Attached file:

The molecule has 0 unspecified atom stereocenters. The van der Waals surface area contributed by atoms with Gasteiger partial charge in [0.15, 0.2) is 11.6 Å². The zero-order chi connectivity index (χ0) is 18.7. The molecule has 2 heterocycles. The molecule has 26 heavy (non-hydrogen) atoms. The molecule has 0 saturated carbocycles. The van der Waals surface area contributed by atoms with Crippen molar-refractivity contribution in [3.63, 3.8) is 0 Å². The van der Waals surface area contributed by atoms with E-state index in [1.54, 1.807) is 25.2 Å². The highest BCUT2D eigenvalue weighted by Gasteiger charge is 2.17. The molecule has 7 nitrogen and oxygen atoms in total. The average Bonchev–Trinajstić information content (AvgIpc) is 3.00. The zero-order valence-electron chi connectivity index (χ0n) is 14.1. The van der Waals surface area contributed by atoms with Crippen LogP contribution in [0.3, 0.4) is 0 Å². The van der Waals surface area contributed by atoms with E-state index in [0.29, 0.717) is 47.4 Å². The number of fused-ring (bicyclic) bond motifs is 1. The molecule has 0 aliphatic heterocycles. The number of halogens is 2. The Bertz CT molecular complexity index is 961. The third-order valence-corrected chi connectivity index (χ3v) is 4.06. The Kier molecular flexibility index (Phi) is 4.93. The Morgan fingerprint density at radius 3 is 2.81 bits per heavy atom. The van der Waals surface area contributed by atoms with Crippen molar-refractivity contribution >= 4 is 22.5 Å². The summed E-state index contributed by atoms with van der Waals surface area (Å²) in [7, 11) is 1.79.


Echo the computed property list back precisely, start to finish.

The molecule has 0 unspecified atom stereocenters. The van der Waals surface area contributed by atoms with Gasteiger partial charge in [0.15, 0.2) is 11.6 Å². The zero-order chi connectivity index (χ0) is 18.7. The molecule has 2 heterocycles. The molecule has 26 heavy (non-hydrogen) atoms. The molecule has 0 saturated carbocycles. The van der Waals surface area contributed by atoms with Crippen molar-refractivity contribution in [3.63, 3.8) is 0 Å². The van der Waals surface area contributed by atoms with E-state index in [1.54, 1.807) is 25.2 Å². The highest BCUT2D eigenvalue weighted by Gasteiger charge is 2.17. The molecule has 7 nitrogen and oxygen atoms in total. The average Bonchev–Trinajstić information content (AvgIpc) is 3.00. The zero-order valence-electron chi connectivity index (χ0n) is 14.1. The van der Waals surface area contributed by atoms with Crippen LogP contribution in [0.3, 0.4) is 0 Å². The van der Waals surface area contributed by atoms with E-state index in [0.29, 0.717) is 47.4 Å². The number of fused-ring (bicyclic) bond motifs is 1. The molecule has 0 aliphatic heterocycles. The number of halogens is 2. The Bertz CT molecular complexity index is 961. The third-order valence-corrected chi connectivity index (χ3v) is 4.06. The Kier molecular flexibility index (Phi) is 4.93. The Morgan fingerprint density at radius 3 is 2.81 bits per heavy atom. The van der Waals surface area contributed by atoms with Crippen molar-refractivity contribution >= 4 is 22.5 Å². The summed E-state index contributed by atoms with van der Waals surface area (Å²) in [7, 11) is 1.79.